Generally, semiconductor devices include a plurality of circuits which form an integrated circuit including chips (e.g., chip back end of line, or “BEOL”), thin film packages and printed circuit boards. Integrated circuits can be useful for computers and electronic equipment and can contain millions of transistors and other circuit elements that are fabricated on a single silicon crystal substrate. For the device to be functional, a complex network of signal paths will normally be routed to connect the circuit elements distributed on the surface of the device. Efficient routing of these signals across the device can become more difficult as the complexity and number of the integrated circuits are increased. Thus, the formation of multi-level or multi-layered interconnection schemes such as, for example, dual damascene wiring structures, have become more desirable due to their efficacy in providing high speed signal routing patterns between large numbers of transistors on a complex semiconductor chip. Within the interconnection structure, metal vias run perpendicular to the silicon substrate and metal lines run parallel to the silicon substrate.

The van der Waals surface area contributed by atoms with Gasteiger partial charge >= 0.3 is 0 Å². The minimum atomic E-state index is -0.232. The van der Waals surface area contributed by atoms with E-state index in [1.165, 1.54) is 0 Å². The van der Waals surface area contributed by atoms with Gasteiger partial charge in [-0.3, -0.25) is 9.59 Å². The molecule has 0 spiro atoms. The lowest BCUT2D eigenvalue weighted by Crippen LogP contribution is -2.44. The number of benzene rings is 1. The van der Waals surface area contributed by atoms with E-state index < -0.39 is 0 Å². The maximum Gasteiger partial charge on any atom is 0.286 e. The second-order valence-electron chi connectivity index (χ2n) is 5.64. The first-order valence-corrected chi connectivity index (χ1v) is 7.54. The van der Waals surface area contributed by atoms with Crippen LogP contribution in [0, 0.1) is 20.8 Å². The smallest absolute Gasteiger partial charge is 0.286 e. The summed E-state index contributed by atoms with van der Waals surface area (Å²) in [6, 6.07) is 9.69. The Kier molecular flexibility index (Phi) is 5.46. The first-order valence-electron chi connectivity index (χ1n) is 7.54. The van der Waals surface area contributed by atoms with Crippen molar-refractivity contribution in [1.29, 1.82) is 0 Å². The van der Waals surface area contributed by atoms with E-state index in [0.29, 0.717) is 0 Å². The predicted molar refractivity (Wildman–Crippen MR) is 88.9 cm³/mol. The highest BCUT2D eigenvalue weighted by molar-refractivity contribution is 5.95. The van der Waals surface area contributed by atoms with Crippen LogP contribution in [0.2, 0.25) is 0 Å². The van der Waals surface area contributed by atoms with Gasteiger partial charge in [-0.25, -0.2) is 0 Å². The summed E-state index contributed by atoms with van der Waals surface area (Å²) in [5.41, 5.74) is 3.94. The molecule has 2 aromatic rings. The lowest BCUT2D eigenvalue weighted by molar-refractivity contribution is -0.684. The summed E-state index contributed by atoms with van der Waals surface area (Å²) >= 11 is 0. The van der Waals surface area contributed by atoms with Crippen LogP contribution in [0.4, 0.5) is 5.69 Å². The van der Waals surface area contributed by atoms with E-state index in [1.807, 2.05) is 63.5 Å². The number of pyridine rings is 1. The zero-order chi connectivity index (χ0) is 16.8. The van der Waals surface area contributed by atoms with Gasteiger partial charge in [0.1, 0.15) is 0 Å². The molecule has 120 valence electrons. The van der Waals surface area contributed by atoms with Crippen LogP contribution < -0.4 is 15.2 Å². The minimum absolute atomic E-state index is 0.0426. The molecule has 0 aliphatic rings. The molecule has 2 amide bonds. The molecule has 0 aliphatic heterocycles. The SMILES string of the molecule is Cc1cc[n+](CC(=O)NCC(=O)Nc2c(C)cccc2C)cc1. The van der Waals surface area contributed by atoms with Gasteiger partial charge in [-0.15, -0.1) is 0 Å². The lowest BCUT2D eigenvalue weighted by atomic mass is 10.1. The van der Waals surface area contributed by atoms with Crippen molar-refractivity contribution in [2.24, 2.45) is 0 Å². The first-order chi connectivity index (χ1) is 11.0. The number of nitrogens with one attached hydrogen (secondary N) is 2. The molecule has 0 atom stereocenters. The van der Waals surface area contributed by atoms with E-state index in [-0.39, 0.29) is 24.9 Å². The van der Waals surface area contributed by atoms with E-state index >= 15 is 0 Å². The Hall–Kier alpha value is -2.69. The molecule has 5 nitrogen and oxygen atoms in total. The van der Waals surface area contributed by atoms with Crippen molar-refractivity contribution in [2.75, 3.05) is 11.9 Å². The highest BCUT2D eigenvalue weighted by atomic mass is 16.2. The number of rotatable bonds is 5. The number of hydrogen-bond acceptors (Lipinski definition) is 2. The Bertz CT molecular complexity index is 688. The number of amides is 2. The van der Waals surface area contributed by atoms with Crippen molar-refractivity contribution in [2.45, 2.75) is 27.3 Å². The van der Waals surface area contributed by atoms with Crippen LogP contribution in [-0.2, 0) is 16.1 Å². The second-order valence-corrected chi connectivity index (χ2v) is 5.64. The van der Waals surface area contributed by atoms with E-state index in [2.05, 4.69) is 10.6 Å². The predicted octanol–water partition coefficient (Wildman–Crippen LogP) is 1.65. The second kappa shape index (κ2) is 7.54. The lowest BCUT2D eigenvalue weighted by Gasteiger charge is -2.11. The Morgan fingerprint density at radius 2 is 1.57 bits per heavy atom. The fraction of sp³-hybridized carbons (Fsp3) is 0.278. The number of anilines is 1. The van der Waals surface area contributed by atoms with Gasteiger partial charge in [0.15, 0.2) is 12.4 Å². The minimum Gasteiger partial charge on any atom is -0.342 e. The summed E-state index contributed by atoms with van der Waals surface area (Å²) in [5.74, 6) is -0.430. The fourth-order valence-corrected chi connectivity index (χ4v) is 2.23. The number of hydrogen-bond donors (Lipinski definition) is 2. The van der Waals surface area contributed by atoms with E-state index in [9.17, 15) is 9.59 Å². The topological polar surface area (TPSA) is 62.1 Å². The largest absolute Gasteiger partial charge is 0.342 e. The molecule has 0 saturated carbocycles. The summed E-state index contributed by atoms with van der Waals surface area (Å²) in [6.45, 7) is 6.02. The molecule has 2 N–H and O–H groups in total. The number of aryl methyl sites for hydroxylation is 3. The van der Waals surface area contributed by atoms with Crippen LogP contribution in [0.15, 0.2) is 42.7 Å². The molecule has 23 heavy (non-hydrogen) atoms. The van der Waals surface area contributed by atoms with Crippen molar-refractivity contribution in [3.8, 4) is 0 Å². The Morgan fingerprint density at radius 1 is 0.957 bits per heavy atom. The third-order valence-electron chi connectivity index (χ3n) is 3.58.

Presently, interconnect structures formed on an integrated circuit chip consists of at least about 2 to 8 wiring levels fabricated at a minimum lithographic feature size designated about 1× (referred to as “thinwires”) and above these levels are about 2 to 4 wiring levels fabricated at a width greater than about 1× the minimum width of the of the thinwires. Typically, these larger wires have a width equal to about 2× and/or about 4× the minimum width of the thinwires (referred to as “fatwires”). Fatwires may have any width greater than about 1× the minimum width of the thinwires with 2× and 4× being common examples. In one class of prior art structures, the thinwires are formed in a low dielectric constant (k) organic polymer dielectric layer, and the fatwires are made in a silicon dioxide dielectric layer having a dielectric constant of about 4. See, e.g., Goldblatt, et al., “A High Performance 0.13 μm Copper BEOL Technology with Low-K Dielectric”, Proceedings of IITC, 2000.